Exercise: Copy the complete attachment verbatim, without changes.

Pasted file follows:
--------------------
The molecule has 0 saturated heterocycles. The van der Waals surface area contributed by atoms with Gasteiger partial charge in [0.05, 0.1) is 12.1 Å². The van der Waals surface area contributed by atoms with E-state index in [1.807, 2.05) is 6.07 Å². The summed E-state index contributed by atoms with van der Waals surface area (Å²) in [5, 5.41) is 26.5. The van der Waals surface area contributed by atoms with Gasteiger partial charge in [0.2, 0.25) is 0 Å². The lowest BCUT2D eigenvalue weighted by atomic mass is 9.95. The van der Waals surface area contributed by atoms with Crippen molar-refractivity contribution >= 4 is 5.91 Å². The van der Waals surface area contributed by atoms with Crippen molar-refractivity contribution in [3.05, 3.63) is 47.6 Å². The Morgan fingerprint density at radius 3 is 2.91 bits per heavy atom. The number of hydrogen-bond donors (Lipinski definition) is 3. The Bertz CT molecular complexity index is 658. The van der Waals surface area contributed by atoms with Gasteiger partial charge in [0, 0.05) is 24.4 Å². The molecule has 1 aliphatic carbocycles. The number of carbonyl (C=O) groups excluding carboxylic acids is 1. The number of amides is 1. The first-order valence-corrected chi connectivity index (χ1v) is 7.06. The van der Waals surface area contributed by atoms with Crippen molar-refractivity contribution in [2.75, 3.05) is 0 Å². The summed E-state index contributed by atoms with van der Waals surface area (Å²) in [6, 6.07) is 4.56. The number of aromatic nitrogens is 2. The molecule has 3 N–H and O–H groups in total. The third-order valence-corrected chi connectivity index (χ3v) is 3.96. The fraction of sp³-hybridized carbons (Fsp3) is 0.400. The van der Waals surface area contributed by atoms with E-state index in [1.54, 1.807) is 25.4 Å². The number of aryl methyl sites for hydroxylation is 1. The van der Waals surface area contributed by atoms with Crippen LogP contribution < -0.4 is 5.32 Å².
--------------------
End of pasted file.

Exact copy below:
The molecule has 0 saturated heterocycles. The van der Waals surface area contributed by atoms with Gasteiger partial charge in [0.05, 0.1) is 12.1 Å². The van der Waals surface area contributed by atoms with E-state index in [1.807, 2.05) is 6.07 Å². The summed E-state index contributed by atoms with van der Waals surface area (Å²) in [5, 5.41) is 26.5. The van der Waals surface area contributed by atoms with Gasteiger partial charge in [0.2, 0.25) is 0 Å². The lowest BCUT2D eigenvalue weighted by atomic mass is 9.95. The van der Waals surface area contributed by atoms with Crippen molar-refractivity contribution >= 4 is 5.91 Å². The van der Waals surface area contributed by atoms with Crippen molar-refractivity contribution in [3.05, 3.63) is 47.6 Å². The Morgan fingerprint density at radius 3 is 2.91 bits per heavy atom. The number of hydrogen-bond donors (Lipinski definition) is 3. The Bertz CT molecular complexity index is 658. The van der Waals surface area contributed by atoms with Gasteiger partial charge in [0, 0.05) is 24.4 Å². The molecule has 1 aliphatic carbocycles. The number of carbonyl (C=O) groups excluding carboxylic acids is 1. The number of amides is 1. The first-order valence-corrected chi connectivity index (χ1v) is 7.06. The van der Waals surface area contributed by atoms with Crippen molar-refractivity contribution in [2.75, 3.05) is 0 Å². The summed E-state index contributed by atoms with van der Waals surface area (Å²) in [6, 6.07) is 4.56. The number of aromatic nitrogens is 2. The molecule has 3 N–H and O–H groups in total. The third-order valence-corrected chi connectivity index (χ3v) is 3.96. The fraction of sp³-hybridized carbons (Fsp3) is 0.400. The van der Waals surface area contributed by atoms with E-state index in [1.54, 1.807) is 25.4 Å². The number of aryl methyl sites for hydroxylation is 1. The van der Waals surface area contributed by atoms with Crippen LogP contribution < -0.4 is 5.32 Å².